We’re Still Here: Harmony & Collaboration at the Heart of The Cherokee Cultural Corridor Project9.25.2018
Participants in Nikwasi Initiative pictured above, from left: Anita Finger-Smith, Trail of Tears Association; Tim Will of Catalpa Partners; Robin Swayney, Genealogist at the Museum of the Cherokee Indian; Tom Hatley of Catalpa Partners; Hope Huskey, Associate Director of The Sequoyah Fund; Juanita Wilson, Talent, Development Director, EBCI; and Lamar Marshall, historian.
Translated to English, Nikwasi means star. Fittingly named, the Nikwasi Mound shines light on the past and future of the Cherokee people. Mounds such as this one are sacred sites and the ancient centerpieces of Cherokee towns, deserving of respect and dignity. The Eastern Band of Cherokee Indians owns five of the 25 archaeologically-known mounds in Western North Carolina: Cowee, Nvnvyi, Birdtown, Talulah, and Kituwah, known as “Cherokee Mother Town” and the site for the upcoming Turkey Strut 5K Walk/Run. Ongoing efforts by the Tribe and their neighbors are taking place to preserve and protect a multitude of these cultural landmarks.
While it is impossible to put an exact date on the construction of Nikwasi Mound in downtown Franklin, NC, it is estimated in its present form to date back to the Mississippian Period, roughly 800-1600 CE, says EBCI Cultural Resources Supervisor TJ Holland. (Photo on left: A historic marker sits at the Nikwasi Mound in Franklin. Photo courtesy of Cherokee One Feather)
Today, Nikwasi Mound is owned by the Town of Franklin. Franklin historian and vice-mayor Barbara Rae explains how the Town came to acquire the property: “After World War II, returning servicemen wanting to start businesses turned to the vacant land in the river bottom. Development there began to threaten the Mound. The owner at the time, Roy Cunningham, apparently felt a lot of pressure to sell. However, a group of local citizens were anxious to preserve it, and he offered to hold it for them until they could raise the money, giving them a price that was half what he had been offered. Attorney Gilmer Jones led the Mound Committee and he was joined by some of the most prominent people in Franklin. School children contributed their pennies, and donations poured in from all over the United States, from former residents who read about the campaign.
“Once they had the $1,500, the committee made the purchase and gave the land to the Town of Franklin. The deed turning the land over to the town stipulates that the Mound must be kept ‘as it now stands.’ It can never be ‘excavated, explored, altered or impaired in any way,’ but must remain as a monument to the town’s earliest inhabitants. That was in 1946.”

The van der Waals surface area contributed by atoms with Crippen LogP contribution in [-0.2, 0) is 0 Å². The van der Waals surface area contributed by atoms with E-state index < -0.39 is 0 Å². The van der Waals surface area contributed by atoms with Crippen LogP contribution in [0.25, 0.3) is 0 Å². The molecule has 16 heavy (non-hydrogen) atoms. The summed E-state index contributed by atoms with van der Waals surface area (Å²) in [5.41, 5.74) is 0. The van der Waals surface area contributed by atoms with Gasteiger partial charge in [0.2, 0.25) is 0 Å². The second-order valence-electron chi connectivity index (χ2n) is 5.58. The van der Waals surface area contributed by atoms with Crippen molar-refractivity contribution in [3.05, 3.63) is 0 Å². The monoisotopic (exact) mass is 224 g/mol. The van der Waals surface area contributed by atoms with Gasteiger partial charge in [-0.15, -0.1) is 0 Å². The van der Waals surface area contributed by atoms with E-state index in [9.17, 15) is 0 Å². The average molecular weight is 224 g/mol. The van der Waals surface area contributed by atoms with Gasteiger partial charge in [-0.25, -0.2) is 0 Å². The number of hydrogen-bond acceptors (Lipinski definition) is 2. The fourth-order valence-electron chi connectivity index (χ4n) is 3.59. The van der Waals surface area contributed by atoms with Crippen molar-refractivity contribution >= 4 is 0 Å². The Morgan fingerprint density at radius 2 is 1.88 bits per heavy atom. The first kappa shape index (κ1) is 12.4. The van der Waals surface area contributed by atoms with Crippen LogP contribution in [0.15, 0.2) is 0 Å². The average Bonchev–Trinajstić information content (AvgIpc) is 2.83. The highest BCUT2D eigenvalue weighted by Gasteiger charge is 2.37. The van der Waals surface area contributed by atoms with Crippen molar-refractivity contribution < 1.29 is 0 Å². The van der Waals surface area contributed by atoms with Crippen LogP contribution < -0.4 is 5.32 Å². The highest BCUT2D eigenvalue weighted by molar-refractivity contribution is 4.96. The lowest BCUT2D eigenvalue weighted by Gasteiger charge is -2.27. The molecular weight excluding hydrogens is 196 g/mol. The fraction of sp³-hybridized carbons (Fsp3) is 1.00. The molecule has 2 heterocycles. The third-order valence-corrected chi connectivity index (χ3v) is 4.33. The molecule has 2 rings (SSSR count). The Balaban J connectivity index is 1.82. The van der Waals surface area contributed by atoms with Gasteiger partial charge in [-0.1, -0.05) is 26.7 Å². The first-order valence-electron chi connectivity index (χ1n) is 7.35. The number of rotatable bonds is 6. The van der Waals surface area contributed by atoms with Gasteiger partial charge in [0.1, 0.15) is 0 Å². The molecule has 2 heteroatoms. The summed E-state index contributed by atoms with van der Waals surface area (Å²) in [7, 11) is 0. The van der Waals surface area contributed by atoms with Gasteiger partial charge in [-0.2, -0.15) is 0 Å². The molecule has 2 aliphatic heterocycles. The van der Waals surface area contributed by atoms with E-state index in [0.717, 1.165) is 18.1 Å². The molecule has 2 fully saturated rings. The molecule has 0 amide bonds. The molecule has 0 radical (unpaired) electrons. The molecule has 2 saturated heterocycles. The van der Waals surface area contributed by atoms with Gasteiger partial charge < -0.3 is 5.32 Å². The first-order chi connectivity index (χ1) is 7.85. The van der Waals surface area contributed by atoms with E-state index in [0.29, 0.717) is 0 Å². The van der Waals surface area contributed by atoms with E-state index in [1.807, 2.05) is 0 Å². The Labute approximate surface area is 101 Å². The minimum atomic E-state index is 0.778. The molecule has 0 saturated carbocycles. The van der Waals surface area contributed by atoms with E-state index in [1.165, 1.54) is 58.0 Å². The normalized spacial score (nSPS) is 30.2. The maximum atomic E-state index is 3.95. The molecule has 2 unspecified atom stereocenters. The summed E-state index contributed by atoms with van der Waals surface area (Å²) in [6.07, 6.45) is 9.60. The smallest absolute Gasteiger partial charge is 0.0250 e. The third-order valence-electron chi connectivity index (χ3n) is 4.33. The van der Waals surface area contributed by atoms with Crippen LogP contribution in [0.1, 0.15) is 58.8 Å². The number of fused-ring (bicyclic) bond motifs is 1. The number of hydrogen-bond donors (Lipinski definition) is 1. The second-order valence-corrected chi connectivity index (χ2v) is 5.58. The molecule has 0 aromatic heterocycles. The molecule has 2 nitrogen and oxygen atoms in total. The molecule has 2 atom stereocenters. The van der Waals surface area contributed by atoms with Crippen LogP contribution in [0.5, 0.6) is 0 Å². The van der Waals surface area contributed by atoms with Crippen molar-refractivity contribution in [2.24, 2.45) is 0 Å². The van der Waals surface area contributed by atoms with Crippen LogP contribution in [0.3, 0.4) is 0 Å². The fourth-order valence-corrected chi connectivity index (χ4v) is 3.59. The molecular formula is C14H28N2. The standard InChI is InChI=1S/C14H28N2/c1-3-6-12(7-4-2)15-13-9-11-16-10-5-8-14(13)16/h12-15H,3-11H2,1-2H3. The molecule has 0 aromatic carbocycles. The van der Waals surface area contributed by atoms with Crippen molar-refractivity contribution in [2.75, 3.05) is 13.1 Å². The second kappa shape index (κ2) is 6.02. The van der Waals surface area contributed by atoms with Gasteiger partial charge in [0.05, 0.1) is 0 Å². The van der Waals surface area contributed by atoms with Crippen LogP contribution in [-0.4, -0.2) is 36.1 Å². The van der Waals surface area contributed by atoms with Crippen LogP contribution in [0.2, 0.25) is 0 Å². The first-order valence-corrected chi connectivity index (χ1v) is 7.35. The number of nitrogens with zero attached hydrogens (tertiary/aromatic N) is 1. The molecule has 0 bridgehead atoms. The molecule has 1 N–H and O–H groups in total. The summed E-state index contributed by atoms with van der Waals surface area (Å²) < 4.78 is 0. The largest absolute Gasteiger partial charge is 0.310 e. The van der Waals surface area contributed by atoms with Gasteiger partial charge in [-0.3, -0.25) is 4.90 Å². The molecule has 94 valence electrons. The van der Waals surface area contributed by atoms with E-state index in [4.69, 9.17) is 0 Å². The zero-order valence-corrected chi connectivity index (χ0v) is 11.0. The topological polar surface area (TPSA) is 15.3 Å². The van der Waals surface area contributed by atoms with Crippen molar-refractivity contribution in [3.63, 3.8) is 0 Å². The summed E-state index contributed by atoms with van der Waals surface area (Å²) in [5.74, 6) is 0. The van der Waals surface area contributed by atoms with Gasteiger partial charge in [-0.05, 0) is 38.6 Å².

Considered by passersby as a large grassy knoll in the middle of downtown, Nikwasi Mound has immense cultural significance. “Learning about Nikwasi helps me be Cherokee,” says Nevayah Panther, Little Miss Cherokee. “ I love to share my culture with friends and my mom says one day I can share it with the world.” (Photo on left: Ernest Grant, a member of the Warriors of Anikituwah, dances at the Nikwasi Mound Celebration held in 2008. Photo courtesy of Cherokee One Feather.)
The Nikwasi Initiative (NI) is a collaborative venture to improve the Nikwasi Mound area. Created from partnerships, NI was actually born out of conflict. In 2012, without consulting EBCI, the Town of Franklin sprayed Nikwasi Mound with an herbicide in order to eventually replace the grass with a different varietal that needed to be mowed less often. The grass turned brown and it took people by surprise. EBCI members were very concerned and upset.
Asheville-based consulting group Catalpa Partners, who had worked previously with EBCI, was called in to help. Maggie Clancy, a consultant with Catalpa Partners, explains, “Catalpa Partners convened the reconciliation effort between the EBCI and the surrounding communities (Macon County and the Town of Franklin) following the blow-up about the stewardship of Nikwasi Mound. This group grew to become Mountain Partners. Catalpa Partners has created the conflict resolution strategy behind the effort, and played a leadership role in guiding Mountain Partners for the past four years and forming the Nikwasi Initiative.”